#Gamergate, Too: “The Nether”

Photo by Jake Scaltreto

Presented by Flat Earth Theatre
By Jennifer Haley
Directed by Sarah Gazdowicz

June 8 – 23, 2018
The Mosesian Center for the Arts
321 Arsenal Street, Watertown, MA, 02472
Flat Earth on Facebook

Review by Kitty Drexel

Trigger warnings: pedophilia, sexual abuse, implied physical violence, predatory grooming

(Watertown, MA) Flat Earth’s production is expectedly excellent but it isn’t enjoyable. Well actually, The Nether is about ethics in gaming journalism. It’s a political metaphor for gamer identity protection. Just kidding: It’s about abusive communities on the internet and the people who dwell in them. Identity protection and “ethics” are smoke screens for heinous behavior in the name of free speech and implausible deniability. #yesallwomen

The future of the internet is complete sensory dominance. Mr. Sims (Bob Mussett in a role that that provokes shock and awe) has created the Hideaway, a virtual reality that is so real that its “unique” visitors never want to leave. It exists on the Nether, a virtual reality in which humans live more fully than actual reality. Like World of Warcraft, adults adopt avatars to roleplay their fantasies. Sims is known in the Nether as “Papa,” a business owner running a Chekhovian community for adults with sexual appetites only youth can satisfy. He is under investigation for acts of indecency by Morris (Regine Vital), an agent of the Nether. Papa claims that horrendous actions committed in the Nether have no consequence because all kinder-cosplayers are 18+ offline. The Nether examines whether or not fantasy holds as much sway virtually as it does actually. Julia Talbot, Jeff Gill and Arthur Gomez complete the cast.

Flat Earth’s The Nether goes out of its way to deceive you. Not only because Mussett plays the nice uncle with a kind smile and a gentle manner suspiciously well, but also because society teaches us that adults can’t be groomed. Learn from the crimes of unfunny, hip hop punchline R. Kelly; predatory grooming can happen at any age and anywhere. It can look like free will, but it is insidious coercion. Playwright Haley delivers to us conscientious adult characters is whose autonomy we trust because they have such strong convictions. It is an untrustworthy narrative. Haley plays directly into our moral judgement of moral stereotypes and reveals to us our own hypocrisies. The Nether is psychological horror.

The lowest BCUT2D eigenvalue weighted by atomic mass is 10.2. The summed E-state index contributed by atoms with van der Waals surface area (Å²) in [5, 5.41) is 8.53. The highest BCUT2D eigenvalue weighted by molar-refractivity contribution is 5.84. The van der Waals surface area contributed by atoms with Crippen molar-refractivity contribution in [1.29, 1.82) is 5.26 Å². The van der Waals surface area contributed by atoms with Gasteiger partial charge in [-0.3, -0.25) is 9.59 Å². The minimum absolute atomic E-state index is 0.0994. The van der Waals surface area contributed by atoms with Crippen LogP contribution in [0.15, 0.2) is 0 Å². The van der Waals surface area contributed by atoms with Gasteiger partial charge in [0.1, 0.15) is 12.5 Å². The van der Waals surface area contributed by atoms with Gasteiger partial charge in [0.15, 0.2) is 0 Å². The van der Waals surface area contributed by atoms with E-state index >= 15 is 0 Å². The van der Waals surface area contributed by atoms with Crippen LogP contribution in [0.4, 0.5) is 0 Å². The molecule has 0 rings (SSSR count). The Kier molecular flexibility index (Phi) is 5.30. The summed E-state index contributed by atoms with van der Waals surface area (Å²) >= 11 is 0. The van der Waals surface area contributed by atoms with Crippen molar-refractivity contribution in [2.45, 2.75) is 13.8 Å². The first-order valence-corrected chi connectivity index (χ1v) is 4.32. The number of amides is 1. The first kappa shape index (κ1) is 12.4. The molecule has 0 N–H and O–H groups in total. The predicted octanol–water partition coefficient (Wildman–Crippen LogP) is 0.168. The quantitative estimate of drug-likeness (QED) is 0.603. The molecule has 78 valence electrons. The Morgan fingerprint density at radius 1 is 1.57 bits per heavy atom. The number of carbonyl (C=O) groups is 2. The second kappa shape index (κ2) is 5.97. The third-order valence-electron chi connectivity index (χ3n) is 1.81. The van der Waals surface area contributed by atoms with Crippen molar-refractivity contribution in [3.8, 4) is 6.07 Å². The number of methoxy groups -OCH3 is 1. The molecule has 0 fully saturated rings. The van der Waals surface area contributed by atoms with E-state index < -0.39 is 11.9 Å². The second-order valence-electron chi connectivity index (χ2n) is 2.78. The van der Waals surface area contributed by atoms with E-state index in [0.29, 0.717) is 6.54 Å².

Gazdowicz’s approach is sly. The cast in 100% sincere in their portrayals. Because this is true, we the audience get sucked into what we see and forget what we are told to be true. Talbot as Iris is as creepy as she is forthright. We forget that her childlike character is not what she seems. Vital and Gomez are the closest The Nether has to protagonists but even they aren’t blameless. We believe in their virtue until it is nearly impossible to continue to do so. Jeff Gill’s frank approach to Doyle is heartbreaking. His character runs the gamut of betrayals and the audience is dragged with him. I truly wanted things to work out for him.

The design on this project was simple but effective. All of the designers from costumes to set should be proud of their work. Small details such as the buttons on the back of Iris’s dress to the hanging lights and ax lent believability to the production.

Photo by Jake Scaltreto

The lengths the mind will go to to convince its human of righteousness are terrifying. For example, The Nether’s audience will reject the sexualization of children but will consume media that objectifies young women, and girls (and to some extent, boys). The Nether differs from Lolita in few enough ways to be deeply disturbing, and Lolita is considered a classic. If you enjoyed Lolita, don’t go see The Nether. See a therapist (from a jail cell) instead.

The human mind cannot differentiate between what happens on the internet and what happens in real life. Its response to emotional stimulus is the same. People fall in love, work, and play on the internet. We can pretend that what we do on the internet doesn’t have meaning, but we’d be lying. Even if our internet behavior doesn’t directly affect us, it affects someone. No crimes, no matter how small or innocuous, are victimless.   

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